In the White House, meanwhile, the letter has worked its way up the chain of command, ultimately landing in the hands of Krogh (Colin Hanks) and Dwight Chapin (Evan Peters). Both realize that this unexpected opportunity offers the potential for great PR...

...but Nixon isn’t interested in wasting his time with some flamboyant entertainer.

Which is when Johnson’s take on this saga really gets fun. And funny.

We know the meeting has to happen, but the journey proves just as entertaining as the destination, thanks to the wily machinations of Presley, Schilling, Krogh and Chapin. We’ll likely never know to what degree Nixon had to be persuaded, but Sagal, Sagal and Elwes certainly have a great time with their coulda-been scenario.

Spacey is simply hilarious, his dead-on impersonation of Nixon based mostly on body language and the late president’s oh-so-memorable manner of speaking: that grumpy, oily, condescending sorta-drawl forever immortalized — and eternally lampooned — as a result of those five infamous words, “I am not a crook.” Spacey also projects a spot-on layer of fussy imperialism (no doubt honed during so many seasons as the calculating Francis Underwood, on TV’s House of Cards).

Every line from Spacey is a gem; the script doesn’t waste a single word. Frankly, the performance is both uproarious and disturbing; it’s scary to consider that such contemptuous misanthropy might accurately represent Nixon’s behind-the-scenes behavior in the White House.

Shannon is equally fine as Elvis, both in regal bearing and aw-shucks manner. The actor straddles both extremes: On the one hand, Elvis clearly delights in the fawning attention of the young women — secretaries, travel agents, whoever — gobsmacked by his unexpected appearances at their desks and counters. At the same time, Shannon’s eyes reflect regret and even pain over the “life in a fishbowl” drawbacks.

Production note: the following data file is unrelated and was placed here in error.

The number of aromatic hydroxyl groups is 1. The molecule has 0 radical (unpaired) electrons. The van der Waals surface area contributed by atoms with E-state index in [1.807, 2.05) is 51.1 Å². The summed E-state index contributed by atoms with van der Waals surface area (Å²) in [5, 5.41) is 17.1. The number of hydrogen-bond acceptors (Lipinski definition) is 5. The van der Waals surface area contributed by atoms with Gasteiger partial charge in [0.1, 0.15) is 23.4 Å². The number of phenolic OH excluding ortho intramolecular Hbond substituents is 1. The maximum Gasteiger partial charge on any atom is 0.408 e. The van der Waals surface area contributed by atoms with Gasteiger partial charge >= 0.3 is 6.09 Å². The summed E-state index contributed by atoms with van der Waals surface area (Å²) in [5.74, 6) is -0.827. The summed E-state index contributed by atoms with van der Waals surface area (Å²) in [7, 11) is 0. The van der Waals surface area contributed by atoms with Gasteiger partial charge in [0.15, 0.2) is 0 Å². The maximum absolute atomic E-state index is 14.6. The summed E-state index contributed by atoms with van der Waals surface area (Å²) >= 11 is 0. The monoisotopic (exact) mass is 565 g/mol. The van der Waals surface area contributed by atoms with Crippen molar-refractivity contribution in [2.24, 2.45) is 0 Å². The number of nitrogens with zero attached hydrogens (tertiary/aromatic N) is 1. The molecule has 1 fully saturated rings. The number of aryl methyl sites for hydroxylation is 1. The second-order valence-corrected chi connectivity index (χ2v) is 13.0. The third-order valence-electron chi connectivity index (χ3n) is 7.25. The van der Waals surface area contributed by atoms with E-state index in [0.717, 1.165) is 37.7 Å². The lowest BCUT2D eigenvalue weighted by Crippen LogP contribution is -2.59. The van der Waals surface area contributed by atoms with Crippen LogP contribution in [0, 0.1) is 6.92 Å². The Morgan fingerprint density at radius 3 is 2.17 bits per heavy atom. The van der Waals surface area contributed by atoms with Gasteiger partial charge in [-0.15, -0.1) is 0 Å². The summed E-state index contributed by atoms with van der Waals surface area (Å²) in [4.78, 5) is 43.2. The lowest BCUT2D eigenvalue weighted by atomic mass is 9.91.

We feel sorry for the guy, even as our eyes roll over the fanciful tale he spins: his indignation over (for example) The Beatles being a force for anti-American sentiment, and the degree to which drugs are fueling “hippie social agitation.” And again, we wonder: Did Presley really believe such things ... or was it all merely a ruse to get the desired federal badge?

Not that it matters, because this story’s Nixon buys into it: hook, line and sinker. Watching these two men bond over a shared contempt of counter-culture is too delicious for words.

Hanks is a hoot as the pluperfect, starched-collar protocol wonk, the humor coming from Krogh’s efforts to temper his enthusiasm for meeting “The King” with White House-mandated decorum. Hanks also is blessed with his father’s goofy flusteration and comic timing; he gets the script’s funniest running one-liner (although it’s not something that can be reprinted in this family-friendly venue).

Peters is equally amusing as the similarly buttoned-down Chapin, particularly as he and Schilling try to establish the “etiquette details” that Nixon and Presley should observe with each other.

Knoxville, drawing on his Jackass persona, makes West something of a smarmy rock ’n’ roll roadie, cheerfully eager to exploit his proximity to Presley for maximum female companionship.

It’s equally important to acknowledge Johnson’s fine work with the many supporting players; even those with one brief scene, or a minor bit of dialog, are just right in their respective roles. Mara LePere-Schloop’s production design delivers similar authenticity, and Ed Shearmur’s whimsical score properly punctuates the action.

Johnson didn’t make too much noise with her previous features — 2011’s Return and 2013’s Hateship Loveship — but this one could increase her Hollywood rep.

And deservedly so.